Lest anyone think the M2 is encroaching on the M4 Coupe, rest assured the former is still significantly larger, with an overall length that is 214 mm longer.

On the design front, the M2 remains short and stubby with a long hood-short deck aesthetic that has a blockier, more geometric treatment this time around. Most edges have been squared, with straight lines running up and down the M2’s surfaces for a contemporary look that still feels very M.

2023 BMW M2

As for the kidney grille, it’s smaller, squared-off, and in good proportion with the air intakes and LED lighting that surrounds it. Speaking of headlights, each unit has a circular element for both low and high beam that was inspired by the BMW 02 Series.

And because it’s an M car, the M2 has wheel arches that flare at both ends to not only swallow 19-inch (front) and 20-inch (rear) wheels comfortably but to also provide a muscular and planted stance. Other details, such as short front and rear overhangs, black rear diffuser, and quad-tip exhausts hint at the car’s performance bona fides. And for owners seeking even more pizzazz, a slew of options, such as a carbon fibre roof and 21-inch wheels, are available.

2023 BMW M2

2023 BMW M2

On the inside, the M2 is finished in a manner one would expect for a modern driver’s car: low-set sport seats that are near impossible to enter or exit gracefully, but fit like a glove once firmly in place, large HD screens for instruments (12.3-inch) and multimedia (14.9-inch), and console and dash switchgear that requires minimal fiddling. The plastics, leathers, and other touch points are handsomely designed and well-finished, and BMW has integrated some nice touches such as M colour accents in the door panels and M2 logos in the seatbacks.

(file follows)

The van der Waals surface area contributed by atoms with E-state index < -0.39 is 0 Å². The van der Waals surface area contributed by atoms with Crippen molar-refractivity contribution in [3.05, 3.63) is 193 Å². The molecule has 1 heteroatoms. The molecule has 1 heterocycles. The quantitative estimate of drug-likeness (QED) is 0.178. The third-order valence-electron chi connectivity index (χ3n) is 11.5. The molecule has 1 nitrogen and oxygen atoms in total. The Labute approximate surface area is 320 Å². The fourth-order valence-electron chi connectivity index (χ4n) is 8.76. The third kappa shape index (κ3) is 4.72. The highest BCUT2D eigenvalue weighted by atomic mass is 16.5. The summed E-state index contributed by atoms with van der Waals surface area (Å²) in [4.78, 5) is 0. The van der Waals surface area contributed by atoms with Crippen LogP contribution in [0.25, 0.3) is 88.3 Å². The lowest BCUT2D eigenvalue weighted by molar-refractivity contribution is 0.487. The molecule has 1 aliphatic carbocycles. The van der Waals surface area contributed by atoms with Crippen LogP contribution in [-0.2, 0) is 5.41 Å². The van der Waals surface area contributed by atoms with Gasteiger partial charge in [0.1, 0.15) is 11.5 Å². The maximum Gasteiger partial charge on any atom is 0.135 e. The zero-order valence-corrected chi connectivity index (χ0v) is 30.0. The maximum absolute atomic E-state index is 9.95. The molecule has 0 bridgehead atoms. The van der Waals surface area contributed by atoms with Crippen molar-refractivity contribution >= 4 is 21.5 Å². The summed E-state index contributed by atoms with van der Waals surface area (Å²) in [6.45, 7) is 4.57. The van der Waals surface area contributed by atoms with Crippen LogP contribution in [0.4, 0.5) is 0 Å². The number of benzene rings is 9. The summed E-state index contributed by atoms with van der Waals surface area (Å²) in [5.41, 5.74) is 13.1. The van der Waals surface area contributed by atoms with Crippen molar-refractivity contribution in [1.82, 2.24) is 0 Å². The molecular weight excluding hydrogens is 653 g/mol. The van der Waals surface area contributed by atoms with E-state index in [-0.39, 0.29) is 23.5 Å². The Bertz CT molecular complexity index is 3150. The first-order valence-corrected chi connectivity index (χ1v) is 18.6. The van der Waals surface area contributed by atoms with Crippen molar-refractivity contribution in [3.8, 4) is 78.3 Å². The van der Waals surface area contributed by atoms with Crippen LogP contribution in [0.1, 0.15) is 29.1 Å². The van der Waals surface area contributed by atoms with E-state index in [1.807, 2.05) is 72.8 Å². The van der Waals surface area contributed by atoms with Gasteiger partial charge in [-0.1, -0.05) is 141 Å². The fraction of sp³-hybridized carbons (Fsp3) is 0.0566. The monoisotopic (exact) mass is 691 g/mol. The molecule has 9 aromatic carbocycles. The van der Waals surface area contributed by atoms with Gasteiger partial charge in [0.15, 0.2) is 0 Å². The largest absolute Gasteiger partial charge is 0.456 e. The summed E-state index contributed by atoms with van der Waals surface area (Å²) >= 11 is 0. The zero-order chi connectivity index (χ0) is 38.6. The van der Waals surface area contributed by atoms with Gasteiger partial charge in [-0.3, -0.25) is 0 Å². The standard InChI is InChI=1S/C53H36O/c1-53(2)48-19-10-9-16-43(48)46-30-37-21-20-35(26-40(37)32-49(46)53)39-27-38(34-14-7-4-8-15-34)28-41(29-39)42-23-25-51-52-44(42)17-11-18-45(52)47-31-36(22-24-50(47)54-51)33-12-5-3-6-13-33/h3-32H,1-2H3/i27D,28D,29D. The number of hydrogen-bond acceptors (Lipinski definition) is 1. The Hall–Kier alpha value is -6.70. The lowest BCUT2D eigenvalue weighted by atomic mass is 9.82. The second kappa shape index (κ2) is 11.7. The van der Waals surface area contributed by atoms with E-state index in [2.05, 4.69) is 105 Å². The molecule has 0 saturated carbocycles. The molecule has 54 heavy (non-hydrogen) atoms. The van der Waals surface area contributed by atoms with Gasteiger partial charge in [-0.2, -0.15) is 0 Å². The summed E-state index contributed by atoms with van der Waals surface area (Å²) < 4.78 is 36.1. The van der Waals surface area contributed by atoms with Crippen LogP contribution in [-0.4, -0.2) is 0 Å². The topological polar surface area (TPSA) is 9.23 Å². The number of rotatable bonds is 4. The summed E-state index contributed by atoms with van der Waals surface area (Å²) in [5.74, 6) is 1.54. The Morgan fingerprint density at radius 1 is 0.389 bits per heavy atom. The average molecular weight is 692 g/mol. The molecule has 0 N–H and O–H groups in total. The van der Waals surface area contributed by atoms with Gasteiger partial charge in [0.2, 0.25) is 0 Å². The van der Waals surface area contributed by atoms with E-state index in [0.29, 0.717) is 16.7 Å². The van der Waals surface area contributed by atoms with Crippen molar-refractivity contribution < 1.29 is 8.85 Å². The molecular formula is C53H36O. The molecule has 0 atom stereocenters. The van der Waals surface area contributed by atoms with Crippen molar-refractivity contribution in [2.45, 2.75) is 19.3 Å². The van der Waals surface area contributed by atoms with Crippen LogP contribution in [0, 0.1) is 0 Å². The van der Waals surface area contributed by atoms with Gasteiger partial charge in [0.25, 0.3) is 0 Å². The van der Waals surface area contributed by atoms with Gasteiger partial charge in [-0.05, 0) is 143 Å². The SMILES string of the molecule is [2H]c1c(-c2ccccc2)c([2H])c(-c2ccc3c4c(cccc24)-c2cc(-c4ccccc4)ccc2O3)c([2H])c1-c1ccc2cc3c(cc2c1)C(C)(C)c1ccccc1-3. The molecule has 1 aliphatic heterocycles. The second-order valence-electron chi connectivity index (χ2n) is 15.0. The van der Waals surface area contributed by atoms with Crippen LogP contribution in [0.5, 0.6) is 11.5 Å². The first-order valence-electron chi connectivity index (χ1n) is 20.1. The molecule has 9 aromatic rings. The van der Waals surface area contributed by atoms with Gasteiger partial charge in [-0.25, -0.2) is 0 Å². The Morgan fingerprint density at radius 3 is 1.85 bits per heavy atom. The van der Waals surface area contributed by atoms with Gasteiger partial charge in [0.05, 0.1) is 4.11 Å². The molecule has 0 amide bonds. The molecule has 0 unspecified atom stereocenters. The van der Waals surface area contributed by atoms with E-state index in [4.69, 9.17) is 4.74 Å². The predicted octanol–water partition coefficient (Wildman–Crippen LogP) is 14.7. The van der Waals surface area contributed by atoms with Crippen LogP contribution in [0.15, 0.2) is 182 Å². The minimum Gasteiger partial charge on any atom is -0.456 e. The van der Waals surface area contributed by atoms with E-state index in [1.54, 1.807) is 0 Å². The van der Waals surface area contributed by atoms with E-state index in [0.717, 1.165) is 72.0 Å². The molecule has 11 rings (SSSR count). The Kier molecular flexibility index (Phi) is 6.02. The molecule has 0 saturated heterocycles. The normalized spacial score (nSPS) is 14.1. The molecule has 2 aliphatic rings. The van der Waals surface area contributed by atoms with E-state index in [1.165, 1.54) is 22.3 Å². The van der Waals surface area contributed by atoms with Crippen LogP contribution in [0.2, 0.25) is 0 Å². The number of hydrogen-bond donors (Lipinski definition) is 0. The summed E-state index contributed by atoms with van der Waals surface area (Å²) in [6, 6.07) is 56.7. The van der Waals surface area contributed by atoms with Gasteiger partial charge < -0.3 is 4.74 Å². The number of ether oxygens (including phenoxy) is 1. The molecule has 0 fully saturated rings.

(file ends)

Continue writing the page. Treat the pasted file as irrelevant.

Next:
Adjusting to a comfortable driving position is easy, and despite its low-slung gun-slit vibe, I find the M2 to be quite comfortable. Not roomy – the back seat is tiny and not a place I’d want to spend any amount of time in – but there’s plenty of leg, head, and shoulder room up front.

2023 BMW M2

I credit BMW for not overloading the driver with too much tech wizardry here. The M2 is a driver’s car, so we needn’t be reminded constantly of its abundant electronics. In that regard, it’s pleasing there isn’t too much to fiddle with. There’s an M Mode button to adjust the car’s chassis settings, the ubiquitous iDrive controller knob and the rest is where you expect to find it, either on the dashboard or via a steering wheel shortcut. Well done.